This report presents a comprehensive survey of the sources and mechanisms of weapon transfers into South Sudan’s civil war since the start of the conflict in December 2013. It has three core findings, all of which may be relevant for the enforcement of the international arms embargo that the United Nations
Security Council imposed on South Sudan on 13 July 2018.
First, South Sudan’s immediate neighbours have been the main conduits, and sometimes sponsors, of weapon supplies to all sides in the conflict. These cross-border supplies have in some cases included weapons, ammunition, and aircraft lawfully exported to South Sudan’s neighbours from China, the European Union, and the United States. There is no suggestion that the exporting countries were aware of the possible diversion of their materiel to South Sudan, or that they were complicit in the diversion. Nonetheless these retransfers may have breached end-use or non-retransfer commitments made to exporters as a prior condition of sale. In several such cases, opaque commercial intermediaries may also have hindered the capacity of national export control authorities to make full diversion risk assessments prior to export.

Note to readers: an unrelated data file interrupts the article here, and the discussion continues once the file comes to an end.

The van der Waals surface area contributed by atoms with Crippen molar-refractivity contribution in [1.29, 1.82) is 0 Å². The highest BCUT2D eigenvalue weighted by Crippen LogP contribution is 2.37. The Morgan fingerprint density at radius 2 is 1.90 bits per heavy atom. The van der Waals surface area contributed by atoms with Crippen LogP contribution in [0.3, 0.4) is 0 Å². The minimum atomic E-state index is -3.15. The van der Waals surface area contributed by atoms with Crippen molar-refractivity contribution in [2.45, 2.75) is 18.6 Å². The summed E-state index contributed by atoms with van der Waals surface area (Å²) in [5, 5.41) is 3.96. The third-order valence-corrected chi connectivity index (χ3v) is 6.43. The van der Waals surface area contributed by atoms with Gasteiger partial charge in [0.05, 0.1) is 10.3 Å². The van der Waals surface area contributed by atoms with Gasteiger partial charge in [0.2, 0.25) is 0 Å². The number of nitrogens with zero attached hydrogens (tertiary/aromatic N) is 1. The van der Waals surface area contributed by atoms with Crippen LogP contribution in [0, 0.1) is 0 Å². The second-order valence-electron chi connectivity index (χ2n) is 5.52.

Second, European and US arms transfers to South Sudan’s neighbours have involved a wider international circle of European, Israeli, and US individuals and companies. In some cases, these individuals and companies have been unwitting suppliers to the South Sudan conflict. In other cases, they have liaised directly with senior representatives of South Sudan’s national army, the Sudan People’s Liberation Army (SPLA), and the main opposition forces, the SPLA-in-Opposition (SPLA-IO) to supply weapons and related equipment via South Sudan’s neighbours. This report provides the first public evidence of direct liaison between these commercial suppliers and the parties to the conflict. Such activities may in some cases fall under European Union (EU) and US arms control mechanisms—notably the longstanding EU embargoes on Sudan and South Sudan, and extraterritorial dimensions of US arms control laws.
Finally, the SPLA and SPLA-IO have each relied on air assets to deliver weapons and personnel into the conflict’s major operational theatres. The SPLA, in particular, has used foreign commercial logistics providers to do so. The EU has begun to place diplomatic pressure on at least one of these logistics suppliers through the state where the company and its aircraft are registered. Under the new UN Security Council embargo, other countries may similarly be able to increase diplomatic pressure and scrutiny on logistics providers and commercial air assets operating in South Sudan.